CriminOlly thinks: Unspeakably bad, I implore you not to read this book. 1/5
Title: The Shadow | Author: James Patterson and Brian Sitts | Publisher: Random House | Pages: 400 | Publication date: 8th July 2021 | Source: Self-purchased | Content warnings: Yes | Tolerance warning: Yes
About this time in 2020 I reviewed The Coast to Coast Murders by James Patterson and JD Barker. In that review I wrote:
Einstein famously said that insanity is doing the same thing over and over and expecting different results. By that measure, in my dealings with the work of James Patterson at least, I’m fucking nuts.
Reader, I’ve done it again, I’ve read a James Patterson and (hereafter, JPA) book. And guess what, the results weren’t different. It was fucking shit.
Why did I do it, you may well ask? Well, I don’t have much of an excuse, but the story goes something like this. Be warned, it’s like one of those books where you know the protagonist is going to come to a terrible end but you have to keep reading and there is nothing you can do to stop their appalling fate.
In my teens in the mid to late 80s I was a big nerd (hard to believe, I know) and really into comic books. In particular I liked the darker, grittier stuff (hard to believe, I know) and so when DC published The Shadow: Blood and Judgment by Howard Chaykin I lapped it up. It was a mini series based on a 1930s radio show and full of the kind of post modern reinvention and violent retribution that I’d so enjoyed in Frank Miller’s The Dark Knight Returns (this was back when Miller’s right wing tendencies felt edgy and satirical rather than simple fascism).
Fast forward 35 years and I’m in my load supermarket and I see a book called The Shadow on the shelves. I mean sure it’s a JPA but I pick it up anyway and although the blurb makes no reference at all to the 1930s source material the fact that there is a character called Lamont Cranston (which I remember is the Shadow’s civilian name), means I nearly buy it. But then a voice in my head says, “FFS, Olly, it’s a JPA, do not buy it”.
And then 2 weeks later I’m checking the Kindle daily deals like a good save to the capitalist machine and it’s there for 99p and reader I am sorry but I bought it.
Now I have about 1000 unread Kindle books so the odds of me actually reading it were still low enough to be in my favour. But THEN I feel into a horrible reading slump after finishing Hollywood Wives. I started about 5 books, all by good authors, but I couldn’t connect with any of them. I just didn’t feel like I had the energy for them.
And so I started reading The Shadow. And you know what? It was so easy to read. No complexity, no trouble remembering which character was which, no need to pay attention to the plot because really there isn’t one. That’s how JPAs suck people in. To my shame I let it happen to me.
I guess I’d better review this damn thing. It starts in the 1930s with Lamont Cranston and his beau. He gets poisoned by his arch enemy Khan. Skip forward to a near future YA dystopia that feels like it was generated by a shitty AI. There’s a tomboyish teenage girl whose a bit of a rebel and an outcast. A lawyer contacts her and tells her she has been left something in a will. She ends up getting sent to a warehouse where a weird guy meets her and then brings Cranston (whose corpse is there) back to life. Then they battle the evil world president like characters in bad YA dystopian novels do.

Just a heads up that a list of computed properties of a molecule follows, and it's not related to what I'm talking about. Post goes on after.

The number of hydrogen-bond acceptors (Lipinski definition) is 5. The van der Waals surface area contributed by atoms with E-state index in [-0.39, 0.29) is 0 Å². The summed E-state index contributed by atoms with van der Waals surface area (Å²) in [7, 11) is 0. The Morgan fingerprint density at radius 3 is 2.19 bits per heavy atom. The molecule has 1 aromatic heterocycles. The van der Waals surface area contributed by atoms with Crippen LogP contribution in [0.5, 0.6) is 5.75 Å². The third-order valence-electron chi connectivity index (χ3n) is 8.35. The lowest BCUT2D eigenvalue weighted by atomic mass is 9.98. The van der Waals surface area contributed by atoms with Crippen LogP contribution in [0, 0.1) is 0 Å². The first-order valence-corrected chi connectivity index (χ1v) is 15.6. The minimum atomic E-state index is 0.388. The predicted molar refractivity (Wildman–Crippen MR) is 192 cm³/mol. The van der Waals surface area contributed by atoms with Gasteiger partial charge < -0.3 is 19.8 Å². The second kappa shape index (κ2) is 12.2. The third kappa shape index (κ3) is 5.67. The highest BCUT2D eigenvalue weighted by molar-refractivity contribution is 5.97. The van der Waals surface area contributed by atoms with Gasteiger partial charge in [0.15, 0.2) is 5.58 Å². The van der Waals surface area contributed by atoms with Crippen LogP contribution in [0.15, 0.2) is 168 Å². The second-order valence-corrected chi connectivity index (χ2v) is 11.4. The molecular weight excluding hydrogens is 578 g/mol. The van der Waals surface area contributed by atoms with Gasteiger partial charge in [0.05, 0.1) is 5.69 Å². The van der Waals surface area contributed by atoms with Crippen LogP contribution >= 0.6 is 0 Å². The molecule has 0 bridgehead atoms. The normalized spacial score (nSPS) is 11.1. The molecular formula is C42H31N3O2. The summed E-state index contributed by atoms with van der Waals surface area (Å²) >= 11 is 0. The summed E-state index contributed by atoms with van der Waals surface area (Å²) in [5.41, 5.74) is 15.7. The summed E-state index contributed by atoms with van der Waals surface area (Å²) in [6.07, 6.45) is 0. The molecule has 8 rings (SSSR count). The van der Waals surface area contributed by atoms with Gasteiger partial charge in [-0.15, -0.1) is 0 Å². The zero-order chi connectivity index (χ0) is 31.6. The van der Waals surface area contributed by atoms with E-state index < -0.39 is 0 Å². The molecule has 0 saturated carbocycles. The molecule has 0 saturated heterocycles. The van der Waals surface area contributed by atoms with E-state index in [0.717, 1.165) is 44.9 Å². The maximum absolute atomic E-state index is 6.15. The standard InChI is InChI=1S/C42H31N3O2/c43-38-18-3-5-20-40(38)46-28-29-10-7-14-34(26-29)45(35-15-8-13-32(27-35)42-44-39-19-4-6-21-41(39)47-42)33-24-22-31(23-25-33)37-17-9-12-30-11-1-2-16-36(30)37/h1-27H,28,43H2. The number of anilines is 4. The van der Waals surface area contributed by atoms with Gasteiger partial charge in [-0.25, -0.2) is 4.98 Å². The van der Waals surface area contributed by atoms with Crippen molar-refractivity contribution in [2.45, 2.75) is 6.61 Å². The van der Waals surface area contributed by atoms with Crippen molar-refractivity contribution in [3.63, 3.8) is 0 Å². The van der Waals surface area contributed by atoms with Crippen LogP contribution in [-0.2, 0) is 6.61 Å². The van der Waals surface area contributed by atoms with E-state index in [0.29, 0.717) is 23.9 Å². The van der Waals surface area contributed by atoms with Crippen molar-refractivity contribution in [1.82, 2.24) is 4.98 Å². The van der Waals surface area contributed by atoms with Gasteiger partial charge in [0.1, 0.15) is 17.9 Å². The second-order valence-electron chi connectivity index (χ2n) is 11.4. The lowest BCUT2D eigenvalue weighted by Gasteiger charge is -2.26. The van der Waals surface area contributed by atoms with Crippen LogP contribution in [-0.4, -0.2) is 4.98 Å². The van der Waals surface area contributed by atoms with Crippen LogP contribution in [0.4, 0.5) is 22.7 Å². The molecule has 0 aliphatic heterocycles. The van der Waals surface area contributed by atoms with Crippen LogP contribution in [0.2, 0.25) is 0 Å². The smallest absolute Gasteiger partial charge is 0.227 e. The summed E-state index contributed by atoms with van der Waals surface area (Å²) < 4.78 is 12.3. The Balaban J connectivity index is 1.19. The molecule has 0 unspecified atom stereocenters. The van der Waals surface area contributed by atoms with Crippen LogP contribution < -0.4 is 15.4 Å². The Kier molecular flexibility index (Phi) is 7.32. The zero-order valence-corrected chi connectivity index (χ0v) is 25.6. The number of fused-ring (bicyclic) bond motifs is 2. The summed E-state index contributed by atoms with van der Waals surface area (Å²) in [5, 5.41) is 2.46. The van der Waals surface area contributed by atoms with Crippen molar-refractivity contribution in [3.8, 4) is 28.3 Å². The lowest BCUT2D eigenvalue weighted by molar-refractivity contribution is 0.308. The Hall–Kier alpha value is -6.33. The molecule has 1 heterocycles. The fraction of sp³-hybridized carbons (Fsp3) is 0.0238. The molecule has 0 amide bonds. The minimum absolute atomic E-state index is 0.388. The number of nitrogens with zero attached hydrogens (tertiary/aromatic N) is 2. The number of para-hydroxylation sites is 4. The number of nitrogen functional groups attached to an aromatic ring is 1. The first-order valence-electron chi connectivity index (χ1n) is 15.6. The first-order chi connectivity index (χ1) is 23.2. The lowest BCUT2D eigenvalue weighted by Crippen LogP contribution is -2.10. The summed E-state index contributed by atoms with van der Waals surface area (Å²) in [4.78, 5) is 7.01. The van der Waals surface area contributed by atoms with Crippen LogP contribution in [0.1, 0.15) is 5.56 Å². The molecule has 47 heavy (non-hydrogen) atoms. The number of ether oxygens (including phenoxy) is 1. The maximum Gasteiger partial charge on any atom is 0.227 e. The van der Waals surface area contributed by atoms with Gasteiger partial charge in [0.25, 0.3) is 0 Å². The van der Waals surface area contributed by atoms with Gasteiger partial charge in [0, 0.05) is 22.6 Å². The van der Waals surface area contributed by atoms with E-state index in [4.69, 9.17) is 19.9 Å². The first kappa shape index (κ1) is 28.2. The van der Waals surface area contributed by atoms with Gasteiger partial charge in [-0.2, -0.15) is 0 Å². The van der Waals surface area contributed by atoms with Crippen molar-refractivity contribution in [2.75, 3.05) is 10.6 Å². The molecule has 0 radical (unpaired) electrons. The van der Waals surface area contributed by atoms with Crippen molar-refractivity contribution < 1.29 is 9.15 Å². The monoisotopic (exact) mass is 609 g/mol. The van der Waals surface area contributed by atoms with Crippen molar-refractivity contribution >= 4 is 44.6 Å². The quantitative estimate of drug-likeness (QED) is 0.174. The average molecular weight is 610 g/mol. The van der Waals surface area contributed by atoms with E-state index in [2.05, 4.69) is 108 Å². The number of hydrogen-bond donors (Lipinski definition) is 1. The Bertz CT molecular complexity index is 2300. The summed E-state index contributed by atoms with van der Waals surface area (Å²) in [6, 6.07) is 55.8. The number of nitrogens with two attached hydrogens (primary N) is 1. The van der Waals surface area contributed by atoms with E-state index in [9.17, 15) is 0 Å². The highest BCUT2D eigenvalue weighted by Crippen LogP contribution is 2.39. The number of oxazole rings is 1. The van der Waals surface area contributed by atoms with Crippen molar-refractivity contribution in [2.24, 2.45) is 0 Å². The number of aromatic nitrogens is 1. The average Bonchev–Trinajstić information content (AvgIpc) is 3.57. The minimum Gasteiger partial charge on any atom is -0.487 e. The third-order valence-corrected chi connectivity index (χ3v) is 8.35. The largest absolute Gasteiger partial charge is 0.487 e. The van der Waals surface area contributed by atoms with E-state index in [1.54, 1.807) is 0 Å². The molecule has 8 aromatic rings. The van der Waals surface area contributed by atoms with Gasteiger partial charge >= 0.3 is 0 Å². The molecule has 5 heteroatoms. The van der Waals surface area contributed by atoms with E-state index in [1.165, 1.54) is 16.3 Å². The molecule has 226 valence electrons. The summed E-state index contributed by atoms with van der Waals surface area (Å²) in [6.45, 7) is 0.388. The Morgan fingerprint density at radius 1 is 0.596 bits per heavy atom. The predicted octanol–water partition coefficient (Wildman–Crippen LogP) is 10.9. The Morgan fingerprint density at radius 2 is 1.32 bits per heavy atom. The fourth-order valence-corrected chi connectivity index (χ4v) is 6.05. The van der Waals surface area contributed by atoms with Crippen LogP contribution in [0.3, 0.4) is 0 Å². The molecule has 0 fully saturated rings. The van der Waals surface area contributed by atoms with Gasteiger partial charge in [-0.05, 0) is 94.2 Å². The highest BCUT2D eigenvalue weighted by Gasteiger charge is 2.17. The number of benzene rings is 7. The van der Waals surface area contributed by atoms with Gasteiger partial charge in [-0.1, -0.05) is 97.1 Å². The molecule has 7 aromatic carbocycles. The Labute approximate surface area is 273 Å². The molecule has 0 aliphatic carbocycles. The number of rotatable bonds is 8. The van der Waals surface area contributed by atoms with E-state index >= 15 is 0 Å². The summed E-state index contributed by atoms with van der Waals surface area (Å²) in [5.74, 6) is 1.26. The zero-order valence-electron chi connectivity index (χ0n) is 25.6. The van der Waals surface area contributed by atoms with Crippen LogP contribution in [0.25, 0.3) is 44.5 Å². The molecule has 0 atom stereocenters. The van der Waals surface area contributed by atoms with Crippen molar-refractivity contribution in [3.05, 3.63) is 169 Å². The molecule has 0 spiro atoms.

None of it makes any real sense. There are a couple of twists that are so blindingly obvious they are barely worthy of the name, but aside from that the plot is just a string of not very exciting events. The book actually finished in my Kindle at 95% (because there is a preview of another JPA at the end). I was completely taken off guard by the ending, not because it is good or surprising or anything like that, but because I had completely missed the fact that the dramatic climax to the story had taken place. That’s how completely disengaged I was by the end.
I implore you, do not read this book.
Only two people know Lamont Cranston’s secret identity as the Shadow, a vigilante of justice: his greatest love, Margo Lane, and his fiercest enemy, Shiwan Khan. Then Khan ambushes the couple, who find the slimmest chance of survival . . . in the uncertain future.
A century and a half later, Lamont awakens in a world both unknown and strangely familiar. The first person he meets is Maddy Gomes, a teenager with her own mysterious secrets, including a more than passing awareness of the legend of the Shadow.
Most disturbing, Khan’s power continues to be felt over New York and its people. No one in this new world understands the dangers of stopping him better than Lamont Cranston. He also knows he’s the only one who stands a chance. Lamont must prove that the Shadow is more than just a legend.
Content Warning: It’s really shit
Tolerance Warning: Possible Islamophobia